In the Autumn of 2013 writer Dan Crockett and photographer James Bowden went to Iceland in search of waves. Guided into a remote valley in the far north west of Iceland, something about the valley captured them; initially it was the fast breaking sand bar waves that caught their attention. Then they met Betty, the valley's last remaining farmer. James introduced us to the valley, and Betty, on our latest adventure, and there was no one better to help us tell her story. Over to you, Dan.
The Valley gets under your skin. You sort of happen upon the place with its long, snaking road in and its hanging valleys and the echoing songs of long-dead whales that swirl about. The sheep collect mean dags that dangle like fine Rastafari locks in the frequent gales. Melrakki the grey mountain wight stalks their babies and bites off their lower jaw, waits for them to bleed out on the wet ground. Down in the valley you feel suspended somehow, nestled in the crook of the surrounding peaks. If you go up high you find lethal silvery-white plateaus with no trails. Betty is part of the valley, soft as eider down, hard as a sheep's tooth in a frozen skull.
Things change in the valley. People come and go. They go, mostly. Betty has outlasted them all. Her son Þór is the seventeenth generation to live in the valley. But even he will not do the winters for he had school to attend. When snow gathers eight foot deep outside, clouding out the windows, nobody comes to the valley for months at a time. They don't like keeping the road open just for her. She's been known, in her younger years, to hike out to Flateyri just for a dance. In October 1995 an avalanche hit Flateyri village, destroying 29 homes and killing 20 people.
I liked this place so much that I came back and walked hundreds of kilometres from Ísafjörður to Látrabjarg one June and July. We'd been guided to the valley initially by Henry Fletcher of Wildfjords, a childhood friend and wilderness lover. He'd introduced us to a Canadian surfer called Danny (an ancestor of the great English nature mystic Richard Jefferies). Danny had talked about a beach where the wave broke too fast to surf. Our ears pricked up at that.
I remember the first drive into the valley, knowing we'd found something special but not really knowing why. The beach is a deceptive sucker. From the house it is dwarfed by the surrounding hills so that the stretch of sand appears small. It is only when you start walking, and walking. Same with the wave. What looks like onshore mush is way overhead, double-sucking shorebreak with little in the way of corners. If you get a good one though, it's worth it. One trip I picked up a bodyboard and fins for Þór and he went over the falls screaming with laughter. We worried about leaving him with it.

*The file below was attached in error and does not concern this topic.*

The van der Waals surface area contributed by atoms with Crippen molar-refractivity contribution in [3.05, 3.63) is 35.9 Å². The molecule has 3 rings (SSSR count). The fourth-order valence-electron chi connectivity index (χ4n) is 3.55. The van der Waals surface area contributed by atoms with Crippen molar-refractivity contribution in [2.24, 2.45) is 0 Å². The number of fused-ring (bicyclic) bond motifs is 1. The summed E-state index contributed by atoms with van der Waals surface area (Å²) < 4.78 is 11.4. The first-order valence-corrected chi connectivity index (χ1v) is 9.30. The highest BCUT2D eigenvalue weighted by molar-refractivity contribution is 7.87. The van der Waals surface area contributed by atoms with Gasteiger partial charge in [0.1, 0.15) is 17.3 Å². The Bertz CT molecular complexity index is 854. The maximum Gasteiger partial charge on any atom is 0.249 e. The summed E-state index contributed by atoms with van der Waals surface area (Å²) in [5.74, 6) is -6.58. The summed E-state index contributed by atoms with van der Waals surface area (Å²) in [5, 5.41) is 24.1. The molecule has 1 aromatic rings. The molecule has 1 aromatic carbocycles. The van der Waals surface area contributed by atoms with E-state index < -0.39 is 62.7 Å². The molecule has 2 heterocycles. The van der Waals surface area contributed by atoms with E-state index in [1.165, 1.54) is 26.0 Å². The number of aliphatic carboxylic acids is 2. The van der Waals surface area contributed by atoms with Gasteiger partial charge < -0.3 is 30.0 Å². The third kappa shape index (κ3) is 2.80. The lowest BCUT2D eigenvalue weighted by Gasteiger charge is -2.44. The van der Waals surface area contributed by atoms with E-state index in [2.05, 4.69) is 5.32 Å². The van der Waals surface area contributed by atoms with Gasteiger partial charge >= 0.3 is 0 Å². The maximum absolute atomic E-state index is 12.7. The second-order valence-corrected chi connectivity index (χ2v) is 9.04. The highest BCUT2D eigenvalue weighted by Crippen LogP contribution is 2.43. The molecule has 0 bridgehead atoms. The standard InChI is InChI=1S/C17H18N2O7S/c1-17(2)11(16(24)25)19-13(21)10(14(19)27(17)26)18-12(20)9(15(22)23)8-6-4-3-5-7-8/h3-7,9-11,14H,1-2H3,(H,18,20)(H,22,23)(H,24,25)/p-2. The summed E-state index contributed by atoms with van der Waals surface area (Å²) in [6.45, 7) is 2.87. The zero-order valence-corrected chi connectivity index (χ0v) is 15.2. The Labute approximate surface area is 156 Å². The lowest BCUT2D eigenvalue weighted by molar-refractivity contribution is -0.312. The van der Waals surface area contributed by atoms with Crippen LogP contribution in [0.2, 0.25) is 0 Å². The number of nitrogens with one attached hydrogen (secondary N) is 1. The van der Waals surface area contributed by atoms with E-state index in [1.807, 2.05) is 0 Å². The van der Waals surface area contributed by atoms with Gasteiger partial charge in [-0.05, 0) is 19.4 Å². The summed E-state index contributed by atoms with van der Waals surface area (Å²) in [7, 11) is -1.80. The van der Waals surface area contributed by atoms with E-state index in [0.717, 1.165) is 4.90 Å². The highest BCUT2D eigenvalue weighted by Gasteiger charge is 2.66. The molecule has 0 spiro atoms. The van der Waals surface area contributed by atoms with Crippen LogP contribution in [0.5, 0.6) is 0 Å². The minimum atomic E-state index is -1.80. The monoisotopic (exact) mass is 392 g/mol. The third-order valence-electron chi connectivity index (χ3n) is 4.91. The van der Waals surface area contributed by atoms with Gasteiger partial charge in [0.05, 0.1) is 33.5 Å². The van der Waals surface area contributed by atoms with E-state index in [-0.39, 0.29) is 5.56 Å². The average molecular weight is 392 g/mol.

The Westfjords itself is depopulating. People leave due to lack of employment and purpose, taking the long road south to Reykjavik or joining the Icelandic diaspora. I expect it sits close under their skins though, even those that have made good their escape. Now the valley is on the international radar, has been for years. But in reality the waves are fickle and brutal, the weather is harsh and unpredictable. It is good to come with respect and love for this special place. Buy a jumper or some gloves from the farmhouse, I still have mine. Give Rosa a pat. Break bread with Betty and learn a little about the spirit of Iceland and what it means to be a farmer out here on the edge of the world. In her smile, warmth, and goodness, there are many lessons to be learned.
The annual roundup is a true indication of Betty's standing in the community. People come from far and wide to physically capture the sheep, or sheeps as Betty calls them. There are epic tales from the hillside, hair-brained sprints across half-vertical bog in pursuit of veteran ruminants, highly skilled at evading would-be captors. The Icelanders charge around the mountains until the last of the sheeps are penned in but there are some renegades, Betty says, who have lived wild for years. You see them up in the hanging valleys, sometimes even with lambs, impossible to catch. Sipping tea outside with Betty, her house guarded by whalebones, the conversation often returns to the sheeps and their year. “To live here,” Betty says, “I have to let the seasons control my life.”
At every step my heart seemed to obtain a wider
horizon of feeling; with every inhalation of rich pure air, a deeper desire.
The very light of the sun was whiter and more brilliant here.
By the time I had reached the summit I had entirely forgotten the petty circumstances and the annoyances of existence. I felt myself, myself.
The Story of my Heart ~ Richard Jefferies, 1883.